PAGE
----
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7.1.09

The Clothesline Makes a Comeback

As opposed to a throwback to a bygone era – of neatly trimmed lawns with lines of clean, white sheets billowing in the wind like flags of the American dream, and of A Streetcar Named Desire separation of the classes with undershirts, bras, and tired nightgowns strung from urban balconies – perhaps if we renamed it a solar-drying device, the clothesline would seem more contemporary for today’s green movement. Either way, its time has come around again. The clothesline is back.

On the Vineyard, where we tend to step outside the lines when it comes to mainstream thinking, the clothesline might have gotten less of a bad rap over the last several decades than elsewhere in North America – where homeowners’ associations and even towns have banned clotheslines. Still, if you had one in your backyard here, you’d keep it on the down low. And though there are no bylaws prohibiting clotheslines on the Island, some private communities, like Dodger’s Hole in Edgartown, do have restrictions that ask homeowners to keep clotheslines out of sight from neighboring houses and roadways. Fair enough, but now with our growing eco-consciousness, airing your laundry might even be hip.

“When people come by our house, they love seeing it – particularly when there’s a lot of color on the line, on a sunny day with the clothes blowing around,” says Richard Hamermesh about his clothesline at his summer home in Chilmark.

“We do a lot of laundry – we have a guest house, we have two grown kids with their own kids, we have friends who visit,” says Richard, an entrepreneur and professor at Harvard Business School, who lives in Newton off-season. “When I was a kid, my grandparents were immigrants, living in Brooklyn in the tenements; everyone had clotheslines.” Since then, he notes, “a lot of things with our energy habits have sort of wandered.” So line-drying laundry is one way to reduce his family’s carbon footprint.

Karin Nelson says she has used a clothesline all of the fifteen years she has owned a home in Vineyard Haven. For her family of four, she says, “we didn’t even have a dryer for almost ten years.” They finally got one, partly because in the colder seasons the clothes would end up smelling like smoke from neighbors’ wood stoves. Also she says, “In the winter, it takes so much longer to dry on the line, or it’s too cold and they just freeze up.” Now when the thermometer dips too low, Karin dries the laundry indoors on a large wooden rack placed near the heater.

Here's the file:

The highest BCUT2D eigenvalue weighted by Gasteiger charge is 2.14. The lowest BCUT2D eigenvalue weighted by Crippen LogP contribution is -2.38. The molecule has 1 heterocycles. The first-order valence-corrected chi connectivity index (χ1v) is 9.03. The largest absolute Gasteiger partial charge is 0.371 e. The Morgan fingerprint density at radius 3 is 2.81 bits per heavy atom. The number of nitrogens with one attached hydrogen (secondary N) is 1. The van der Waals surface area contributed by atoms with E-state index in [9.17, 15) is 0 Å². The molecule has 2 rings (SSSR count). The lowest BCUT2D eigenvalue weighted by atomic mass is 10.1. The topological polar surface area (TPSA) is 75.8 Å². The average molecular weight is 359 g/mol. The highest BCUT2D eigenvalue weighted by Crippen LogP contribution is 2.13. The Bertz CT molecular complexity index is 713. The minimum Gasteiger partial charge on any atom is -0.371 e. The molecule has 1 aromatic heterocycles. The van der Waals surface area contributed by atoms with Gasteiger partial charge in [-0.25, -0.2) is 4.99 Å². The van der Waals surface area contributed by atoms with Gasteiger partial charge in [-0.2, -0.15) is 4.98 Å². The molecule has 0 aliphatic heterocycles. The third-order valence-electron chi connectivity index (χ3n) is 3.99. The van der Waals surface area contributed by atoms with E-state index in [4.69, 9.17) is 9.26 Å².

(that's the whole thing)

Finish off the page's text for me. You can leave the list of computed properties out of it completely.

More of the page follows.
She does use the dryer on occasion to soften items like towels and linens. Karin says taking damp towels off the line and tossing them in for ten minutes will do the trick, and you won’t lose that wonderful, fresh-air scent. She also emphasizes the green aspect of conserving energy. “It’s incredible how much money I save from not using my dryer. Our electric bill can vary twenty bucks a month depending on how much we use it.”

And she can often dry two cycles of laundry on the line in one day. “On a really sunny, dry day, with a light wind, you can put a load out, and they dry fast enough that you can get a couple of loads done in a day.”

Karin also notes that clothes last longer when line-dried. “When we first got a dryer, all our clothes shrunk...which can be good, I guess, like when your jeans have stretched out.” Nevertheless, air-drying is easier on fabrics, especially delicates. And the sun’s ultraviolet rays act as a natural disinfectant and can brighten whites.

Nowadays there are not only pulleys that allow you to remain in one spot, but automatic pulleys (that will rotate the cable and even pin the clothes), self-standing clotheslines, and retractable clotheslines that disappear from sight once the job is done. (There are also systems for indoor line-drying.)

“We have ours strung between two trees, with two lines coming off of it,” says Karin, who doesn’t use a pulley, though she has tried one before. “It didn’t work very well. So I just leave my pins on the line, and move along. I use wooden pins – my mother bought plastic, because she thought they’d last better, but they break down in the sun, so I like the wooden ones. I do have to replace them every once in a while.”

Green advocates such as Project Laundry List, based out of Concord, New Hampshire, are working to eradicate the clothesline’s tarnished reputation by pressing state governments for right-to-dry legislation that would override bans, and by promoting its ability to significantly reduce the average household’s carbon footprint. The clothesline is high on the list of small changes that can have a big impact. Last year, the primary electricity provider in Toronto gave away 75,000 clotheslines and estimated that if those households used them to dry even one quarter of their laundry, they’d save enough electricity to power nearly 2,000 homes.

Are there drawbacks to air-drying your laundry? “Well,” Karin muses, “birds can be a problem, if the birds are hanging out on the branches in the tree above the clothesline.”

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